While some learners of Japanese find that writing is one of the most challenging aspects of the language, there are some tips that can make learning kanji just a bit less intimidating. And although there will be challenges, learning to write kanji can be very helpful if you plan to travel through Japan and navigate your way around a huge city like Tokyo. Acquiring the ability to read Japanese road signs, menus, and maps will make your journey and your communication with locals a bit easier.
Refining your Japanese requires that you receive precise and immediate feedback on your spoken Japanese. Feedback will allow you to make any and all needed corrections to your pronunciation. Then you’ll need to practice speaking Japanese until you can readily shape the sounds that make up the spoken language. Rosetta Stone embeds our proven and patented TruAccent™ speech-recognition engine into every Japanese language lesson. It provides precise and instant feedback so you can match your pronunciation and accent with that of fluent Japanese speakers.
After you have acquired the basic words and phrases that are the building blocks of the language, you’ll be able to naturally transition to learning the longer phrases that make up so much of everyday Japanese conversation. Rosetta Stone’s digestible, 10-minute language lessons are designed in exactly this way—moving you towards the ability to comfortably understand and confidently speak Japanese. Rosetta Stone lessons structure vocabulary acquisition in context with real-world situations, a proven practice that can accelerate your understanding of the Japanese language.
Surround yourself with Japanese whenever, wherever with the Rosetta Stone app .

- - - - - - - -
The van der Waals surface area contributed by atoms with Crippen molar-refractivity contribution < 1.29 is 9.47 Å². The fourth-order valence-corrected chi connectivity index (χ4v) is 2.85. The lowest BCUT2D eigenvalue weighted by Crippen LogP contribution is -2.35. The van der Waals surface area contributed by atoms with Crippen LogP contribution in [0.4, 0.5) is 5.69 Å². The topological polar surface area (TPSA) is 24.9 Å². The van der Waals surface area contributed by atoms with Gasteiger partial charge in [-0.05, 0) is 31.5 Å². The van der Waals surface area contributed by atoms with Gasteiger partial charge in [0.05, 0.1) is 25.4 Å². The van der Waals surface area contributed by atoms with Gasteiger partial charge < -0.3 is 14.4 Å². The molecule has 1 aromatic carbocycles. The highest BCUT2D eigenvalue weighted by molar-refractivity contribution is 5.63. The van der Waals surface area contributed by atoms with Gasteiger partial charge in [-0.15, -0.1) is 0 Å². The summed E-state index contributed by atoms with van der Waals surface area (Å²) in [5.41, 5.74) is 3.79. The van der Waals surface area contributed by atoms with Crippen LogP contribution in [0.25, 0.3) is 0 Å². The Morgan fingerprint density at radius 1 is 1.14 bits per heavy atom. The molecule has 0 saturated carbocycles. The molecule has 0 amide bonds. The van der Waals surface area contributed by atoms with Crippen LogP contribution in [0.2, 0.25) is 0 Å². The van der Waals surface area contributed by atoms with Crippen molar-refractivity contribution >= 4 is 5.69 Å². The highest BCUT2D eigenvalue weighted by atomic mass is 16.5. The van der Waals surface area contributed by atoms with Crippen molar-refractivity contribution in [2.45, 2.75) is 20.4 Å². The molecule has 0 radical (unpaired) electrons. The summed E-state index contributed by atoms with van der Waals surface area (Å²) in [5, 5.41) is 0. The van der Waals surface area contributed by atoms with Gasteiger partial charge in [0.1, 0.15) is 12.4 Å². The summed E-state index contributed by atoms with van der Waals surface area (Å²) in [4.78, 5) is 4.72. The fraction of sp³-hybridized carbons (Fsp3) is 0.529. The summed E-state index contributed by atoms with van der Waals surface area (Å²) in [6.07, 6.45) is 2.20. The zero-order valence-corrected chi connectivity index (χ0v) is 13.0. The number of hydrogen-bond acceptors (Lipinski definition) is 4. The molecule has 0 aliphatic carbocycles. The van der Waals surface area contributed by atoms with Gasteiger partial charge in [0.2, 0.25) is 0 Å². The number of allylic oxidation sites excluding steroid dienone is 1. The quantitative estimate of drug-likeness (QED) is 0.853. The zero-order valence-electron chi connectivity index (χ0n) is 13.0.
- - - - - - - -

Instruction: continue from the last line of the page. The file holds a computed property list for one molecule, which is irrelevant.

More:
Download a unit and knock it out on the train or a flight. Select a 5-10 minute lesson and sneak it in while you wait in line or for your ride to show up. And explore dynamic features, like Seek and Speak, where you can point at an object in the real world and get a translation .
The best part? You don’t have to choose between app or desktop. Both come with your subscription and sync, so you can switch between devices seamlessly.
I've been using Rosetta Stone for years to gain basic competency in multiple languages including German, French, Italian, and recently Chinese and Russian. Starts with the very basics teaching basic vocabulary and grammar without any memorization. I've even impressed some locals in my travels with pronunciation and fluency. This is an excellent place to start if interested in starting to learn a new language or brushing up on one learned years ago.-Gladys
I am trying out Rosetta Stone, to see if it will help out with the correct grammar and conversation (as well as learning how to read and write the language). Within a week, I can already master the sentence structure and start learning the grammar with particles. The local community is so excited to see that I am starting to learn their language. Out of all the language learning tools out there, I 100% recommend Rosetta Stone!-Sy
I've tried other language learning software but Rosetta Stone is much more challenging and professional. I don't have to worry about earning points and following the leader board. I'm trying out the ninety day trial to learn some Russian and I will pay for the privilege once I reach the end of the trial.-Jim